The Social Bite: 5 Rules for Handling Negative Social Feedback

The saying goes that “you can’t please everyone.” That may be true, but as a brand on social media, it is important to know how to react to negative feedback and have a plan in place to address it in a timely manner. So how do you prepare for the inevitable unwanted comment? Here are five rules to navigate the world of negative social feedback…

No one wants to see negative comments on their page or have failings broadcast for the world to see. The easy solution may seem to be deleting the offending posts, but in many ways this can do more harm than good.  Commenters are likely to come back more determined than before and point out the deletion. Deleting comments and posts also portrays the brand as disingenuous and deceptive in hiding negative feedback. However, if the posted content is deemed inappropriate for your audience, an exception may be made. Make sure it is noted on your page that this type of content will not be tolerated (see our post on Social Media Watch Outs for more information).

There are those posters who are simply trolling brands looking for a reaction, but there are also consumers who are genuinely looking for a brand’s response. Trolls commenting with inaccurate or disparaging content can be responded to with correct information or links to content that addresses their comment. Posts that are negative but not directly damaging (i.e. Company A is awful, Company B is awesome) do not necessarily have to be addressed. Consumer complaints should be addressed directly. However, take the conversation off the public space. Respond to the original comment in the public stream to show response and then dedicate a one on one conversation to resolve the matter. Doing so shows the public a willingness to engage and allows the development of a better relationship with the consumer. 

As with any posted content, it is important to be mindful of what platform conversations are occurring on and how that impacts the manner and viewing of conversations.  Make sure you know how notifications are utilized in each platform, who can see conversations, and how you can direct conversations off a public space.

This should be the number one rule and go without saying. It is important to stay positive when reacting to negative feedback no matter what is thrown at you.  Consumers can be mean, rude, or offensive to no end, but as a brand maintaining integrity is paramount.  No one wants to do business or be associated with a brand that is viewed as rude or disrespectful. 

Many complaints will be a one time occurrence, but it its helpful to know what has been said in the past, who has said it, and how it was handled. In the case that someone comes back multiple times or repeatedly posts inappropriate content, it is wise to have the history available for reference in determining the appropriate response.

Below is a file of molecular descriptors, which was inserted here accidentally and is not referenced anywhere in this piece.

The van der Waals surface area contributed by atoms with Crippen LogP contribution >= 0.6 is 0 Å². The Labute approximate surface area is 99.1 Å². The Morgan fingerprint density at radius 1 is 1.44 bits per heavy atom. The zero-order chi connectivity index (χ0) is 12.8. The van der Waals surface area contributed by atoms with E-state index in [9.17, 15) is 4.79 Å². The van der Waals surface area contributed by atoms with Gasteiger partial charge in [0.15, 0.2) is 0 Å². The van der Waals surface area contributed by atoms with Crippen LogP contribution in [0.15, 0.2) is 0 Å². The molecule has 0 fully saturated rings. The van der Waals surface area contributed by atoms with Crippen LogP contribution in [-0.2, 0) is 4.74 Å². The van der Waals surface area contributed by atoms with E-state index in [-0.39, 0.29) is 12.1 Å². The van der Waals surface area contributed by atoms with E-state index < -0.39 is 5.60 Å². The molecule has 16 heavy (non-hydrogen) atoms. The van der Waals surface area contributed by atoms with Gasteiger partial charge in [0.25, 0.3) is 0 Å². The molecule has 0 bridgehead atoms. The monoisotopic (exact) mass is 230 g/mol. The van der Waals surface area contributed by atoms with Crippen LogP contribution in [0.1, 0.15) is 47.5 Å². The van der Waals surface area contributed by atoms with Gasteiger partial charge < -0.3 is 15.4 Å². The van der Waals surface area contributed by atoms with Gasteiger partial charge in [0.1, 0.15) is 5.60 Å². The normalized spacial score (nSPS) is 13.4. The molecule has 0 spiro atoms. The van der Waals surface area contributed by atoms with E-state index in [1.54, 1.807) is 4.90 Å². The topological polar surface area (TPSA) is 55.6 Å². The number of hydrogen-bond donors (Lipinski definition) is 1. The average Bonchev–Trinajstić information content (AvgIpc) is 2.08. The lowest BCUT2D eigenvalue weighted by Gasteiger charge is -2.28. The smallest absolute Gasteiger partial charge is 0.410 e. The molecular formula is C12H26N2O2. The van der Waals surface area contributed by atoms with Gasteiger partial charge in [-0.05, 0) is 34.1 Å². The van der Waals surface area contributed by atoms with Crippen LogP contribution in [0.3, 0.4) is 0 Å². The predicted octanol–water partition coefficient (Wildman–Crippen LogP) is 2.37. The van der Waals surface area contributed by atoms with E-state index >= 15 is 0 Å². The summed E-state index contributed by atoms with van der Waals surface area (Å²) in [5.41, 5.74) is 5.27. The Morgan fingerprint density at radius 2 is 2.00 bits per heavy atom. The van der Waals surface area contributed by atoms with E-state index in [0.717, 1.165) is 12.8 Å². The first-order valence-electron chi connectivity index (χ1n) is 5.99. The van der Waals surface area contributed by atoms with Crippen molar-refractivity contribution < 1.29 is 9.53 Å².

Direct consumer reach is both a benefit and a risk for brands on social media. There is no way to control what people will say or where they to choose to post. However, by developing a plan to handle the bad as well as the good and maintaining integrity and sincerity, brands can turn negative feedback into an opportunity to demonstrate their dedication to customers. 

Why I Skipped Work...

It wasn’t because I hate it here, I promise.


Over the long weekend of June 4th till the 7th, I was out of the office attending the 2015 NCAA Career in Sports Forum. Ten students from each Division I, II, and III institution were invited to apply, and through some stroke of luck I was one of 215 student-athletes chosen to attend.

About the Conference:

·      This four-day conference was held at the NCAA National Office in Indianapolis, Indiana. It was held to educate student athletes about the potential careers in sports, as well as to provide a forum to discuss networking, social media, and how to transition from being a student athlete to a professional in life after college athletics.

The Big Picture of College Athletics

·      During the forum we worked in small groups to learn about the different positions within college athletics and what each functional area entailed. For example we learned that the best athletic directors never sit behind their desks, and that administrators of smaller scale school have to cover more functional areas due to the size of the department.